There are fungi living inside your gut, and they’re probably pretty important

Bacteria aren’t our only helpful parasites.

In the past couple of years, you’ve likely heard much talk about the bacteria that live inside your digestive system, what scientists and doctors now call the gut microbiome. All that buzz is for good reason. Researchers have found that these tiny bugs can have an influence on our health, though how much and in what ways is still unknown. Store shelves are now full of products promising to deliver these beneficial bacteria, though many of them have little, if any, evidence to back up their claims.

But if it surprised you to learn that trillions of bacteria have made your colon their permanent homestead, this might throw your stomach for an even bigger lurch: Bacteria aren’t alone. Fungi, parasites, viruses, and archaea all live there, too. Yes: The same group of organisms that includes yeasts, molds, and various mushrooms also inhabits your gut, as do various viral organisms and parasitic species. And scientists are finding that they can have an effect on our health, too.

One of the most interesting things about our gut microbes is that we have a huge influence on whether or not they survive. The types of foods that we eat don’t just feed us, they feed our microbiomes as well. In a study out this week in the journal mSphere, researchers looked at how the fungi inside the guts of mice change depending on their diet: a high-fat one versus a standard nutritional plan. The rodents fed a high fat diet gained weight and showed other signs of obesity, like insulin resistance. When the researchers looked at each mouse groups’ microbiomes, they found a significant difference between the gut fungi of mice on a high fat diet versus the ones fed typical chow.

This suggests that fungal communities can differ depending on the type of diet an animal consumes. And that might mean that fungi can have an influence on our health.

“Most people consider fungi to be pathogens only capable of damage and disease,” says Cheryl Gale, a pediatrician at the University of Minnesota. What this study shows, she says, is that there are commensal fungi that live in and on us, that interact with the bacteria in our gut, and that could potentially confer some health benefits.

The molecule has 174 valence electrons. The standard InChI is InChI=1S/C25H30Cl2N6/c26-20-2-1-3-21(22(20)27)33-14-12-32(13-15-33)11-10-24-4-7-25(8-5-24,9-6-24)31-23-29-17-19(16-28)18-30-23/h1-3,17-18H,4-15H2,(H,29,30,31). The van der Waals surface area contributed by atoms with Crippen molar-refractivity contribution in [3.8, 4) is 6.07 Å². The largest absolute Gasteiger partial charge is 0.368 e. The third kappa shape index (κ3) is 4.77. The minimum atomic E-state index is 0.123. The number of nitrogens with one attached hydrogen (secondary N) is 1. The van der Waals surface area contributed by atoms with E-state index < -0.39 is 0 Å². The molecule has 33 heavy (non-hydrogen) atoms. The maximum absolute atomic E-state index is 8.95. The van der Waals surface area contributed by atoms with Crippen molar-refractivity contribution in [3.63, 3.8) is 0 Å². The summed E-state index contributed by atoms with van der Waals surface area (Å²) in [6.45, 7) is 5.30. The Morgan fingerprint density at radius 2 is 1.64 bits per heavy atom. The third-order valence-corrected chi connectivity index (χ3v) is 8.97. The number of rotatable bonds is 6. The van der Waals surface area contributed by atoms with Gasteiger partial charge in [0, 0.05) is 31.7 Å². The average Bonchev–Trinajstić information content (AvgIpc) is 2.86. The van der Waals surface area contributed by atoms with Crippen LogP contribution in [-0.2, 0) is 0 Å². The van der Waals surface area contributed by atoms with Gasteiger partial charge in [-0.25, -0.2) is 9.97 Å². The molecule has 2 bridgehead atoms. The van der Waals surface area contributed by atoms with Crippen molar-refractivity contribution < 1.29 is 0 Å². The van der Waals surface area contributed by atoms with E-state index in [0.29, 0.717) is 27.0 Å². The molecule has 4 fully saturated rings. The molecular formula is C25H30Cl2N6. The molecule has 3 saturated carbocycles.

So if all these other organisms are swimming around in our intestines and influencing our health, why are scientists devoting most of their attention to bacteria? For starters, bacteria still make up the majority of our gastrointestinal microorganisms. We already know a lot about those bacteria, and as such have databases full of sequenced species. Fungi are a lot less popular. They make up just 0.1 percent of the population of microbes in our guts, and they are more challenging to sequence and study. Because we don’t sequence them very often, we haven’t developed the robust methods to do so that we have for bacteria.

But Gale says studies like this are helping to fill this gap in knowledge. Other recent animal model studies have found that disruption of normal (or what scientists currently think of as normal) fungal microbiomes is associated with inflammation in the colon, as well as an asthma-like condition in mice.

It’s, Gale says, that we come to better understand how bacteria, fungi, and other microorganisms act as a whole—and how each one affects another. Fungi might make up a small percentage of the overall population, but changes in their composition could have a major effect on species of bacteria. One imagines that this domino effect could add up quickly and spell trouble for the host.

For now, the evidence suggests that the best way to take care of your gut is to eat lots and lots and lots of fiber, which is food for your microbes—preferably in the form of fruits and vegetables.